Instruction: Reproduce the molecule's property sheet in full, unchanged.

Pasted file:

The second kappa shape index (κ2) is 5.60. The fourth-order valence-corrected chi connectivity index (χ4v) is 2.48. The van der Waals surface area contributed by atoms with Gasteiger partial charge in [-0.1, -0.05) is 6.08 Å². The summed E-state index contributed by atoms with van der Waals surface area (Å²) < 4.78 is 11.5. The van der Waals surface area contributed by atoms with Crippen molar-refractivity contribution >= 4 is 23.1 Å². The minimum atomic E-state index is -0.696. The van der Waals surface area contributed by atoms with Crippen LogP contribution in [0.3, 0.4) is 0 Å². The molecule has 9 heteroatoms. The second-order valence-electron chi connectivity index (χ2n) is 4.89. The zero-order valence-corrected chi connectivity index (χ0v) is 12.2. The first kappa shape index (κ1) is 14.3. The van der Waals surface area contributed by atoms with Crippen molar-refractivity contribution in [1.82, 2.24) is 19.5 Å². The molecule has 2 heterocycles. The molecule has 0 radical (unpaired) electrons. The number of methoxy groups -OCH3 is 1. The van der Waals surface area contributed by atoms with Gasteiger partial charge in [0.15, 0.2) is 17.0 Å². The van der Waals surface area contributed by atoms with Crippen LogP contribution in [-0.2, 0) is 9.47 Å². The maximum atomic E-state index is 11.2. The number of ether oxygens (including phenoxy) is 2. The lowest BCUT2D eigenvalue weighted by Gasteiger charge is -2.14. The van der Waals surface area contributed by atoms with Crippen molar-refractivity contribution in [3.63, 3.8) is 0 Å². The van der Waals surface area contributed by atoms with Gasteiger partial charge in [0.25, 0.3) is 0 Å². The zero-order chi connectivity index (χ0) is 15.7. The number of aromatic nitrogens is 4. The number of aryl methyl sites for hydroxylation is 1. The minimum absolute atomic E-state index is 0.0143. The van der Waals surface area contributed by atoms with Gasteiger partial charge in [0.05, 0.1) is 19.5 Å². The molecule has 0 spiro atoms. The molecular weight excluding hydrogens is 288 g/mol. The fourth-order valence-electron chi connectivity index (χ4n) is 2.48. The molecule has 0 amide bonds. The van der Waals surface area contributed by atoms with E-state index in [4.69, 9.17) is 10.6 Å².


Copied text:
The second kappa shape index (κ2) is 5.60. The fourth-order valence-corrected chi connectivity index (χ4v) is 2.48. The van der Waals surface area contributed by atoms with Gasteiger partial charge in [-0.1, -0.05) is 6.08 Å². The summed E-state index contributed by atoms with van der Waals surface area (Å²) < 4.78 is 11.5. The van der Waals surface area contributed by atoms with Crippen molar-refractivity contribution >= 4 is 23.1 Å². The minimum atomic E-state index is -0.696. The van der Waals surface area contributed by atoms with Crippen LogP contribution in [0.3, 0.4) is 0 Å². The molecule has 9 heteroatoms. The second-order valence-electron chi connectivity index (χ2n) is 4.89. The zero-order valence-corrected chi connectivity index (χ0v) is 12.2. The first kappa shape index (κ1) is 14.3. The van der Waals surface area contributed by atoms with Crippen molar-refractivity contribution in [1.82, 2.24) is 19.5 Å². The molecule has 2 heterocycles. The molecule has 0 radical (unpaired) electrons. The number of methoxy groups -OCH3 is 1. The van der Waals surface area contributed by atoms with Gasteiger partial charge in [0.15, 0.2) is 17.0 Å². The van der Waals surface area contributed by atoms with Crippen LogP contribution in [-0.2, 0) is 9.47 Å². The maximum atomic E-state index is 11.2. The number of ether oxygens (including phenoxy) is 2. The lowest BCUT2D eigenvalue weighted by Gasteiger charge is -2.14. The van der Waals surface area contributed by atoms with Crippen molar-refractivity contribution in [3.63, 3.8) is 0 Å². The van der Waals surface area contributed by atoms with Gasteiger partial charge in [0.25, 0.3) is 0 Å². The zero-order chi connectivity index (χ0) is 15.7. The number of aromatic nitrogens is 4. The number of aryl methyl sites for hydroxylation is 1. The minimum absolute atomic E-state index is 0.0143. The van der Waals surface area contributed by atoms with Gasteiger partial charge in [0.05, 0.1) is 19.5 Å². The molecule has 0 spiro atoms. The molecular weight excluding hydrogens is 288 g/mol. The fourth-order valence-electron chi connectivity index (χ4n) is 2.48. The molecule has 0 amide bonds. The van der Waals surface area contributed by atoms with E-state index in [4.69, 9.17) is 10.6 Å².